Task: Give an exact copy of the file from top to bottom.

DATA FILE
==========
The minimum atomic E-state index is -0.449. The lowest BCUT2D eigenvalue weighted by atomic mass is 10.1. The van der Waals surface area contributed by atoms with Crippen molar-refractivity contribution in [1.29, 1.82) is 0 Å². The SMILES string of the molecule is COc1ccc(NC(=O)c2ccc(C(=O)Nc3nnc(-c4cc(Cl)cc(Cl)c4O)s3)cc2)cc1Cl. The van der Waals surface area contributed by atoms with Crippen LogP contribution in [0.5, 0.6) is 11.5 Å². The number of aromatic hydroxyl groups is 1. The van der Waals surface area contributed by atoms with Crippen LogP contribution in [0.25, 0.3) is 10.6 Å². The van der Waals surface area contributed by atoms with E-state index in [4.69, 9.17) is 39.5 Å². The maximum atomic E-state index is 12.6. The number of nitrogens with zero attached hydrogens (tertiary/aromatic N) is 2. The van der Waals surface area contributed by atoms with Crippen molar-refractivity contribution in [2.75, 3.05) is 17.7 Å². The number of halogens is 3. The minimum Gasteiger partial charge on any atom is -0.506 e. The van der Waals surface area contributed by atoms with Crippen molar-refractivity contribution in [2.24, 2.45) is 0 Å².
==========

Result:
The minimum atomic E-state index is -0.449. The lowest BCUT2D eigenvalue weighted by atomic mass is 10.1. The van der Waals surface area contributed by atoms with Crippen molar-refractivity contribution in [1.29, 1.82) is 0 Å². The SMILES string of the molecule is COc1ccc(NC(=O)c2ccc(C(=O)Nc3nnc(-c4cc(Cl)cc(Cl)c4O)s3)cc2)cc1Cl. The van der Waals surface area contributed by atoms with Crippen LogP contribution in [0.5, 0.6) is 11.5 Å². The number of aromatic hydroxyl groups is 1. The van der Waals surface area contributed by atoms with Crippen LogP contribution in [0.25, 0.3) is 10.6 Å². The van der Waals surface area contributed by atoms with E-state index in [4.69, 9.17) is 39.5 Å². The maximum atomic E-state index is 12.6. The number of nitrogens with zero attached hydrogens (tertiary/aromatic N) is 2. The van der Waals surface area contributed by atoms with Crippen molar-refractivity contribution in [2.75, 3.05) is 17.7 Å². The number of halogens is 3. The minimum Gasteiger partial charge on any atom is -0.506 e. The van der Waals surface area contributed by atoms with Crippen molar-refractivity contribution in [2.24, 2.45) is 0 Å².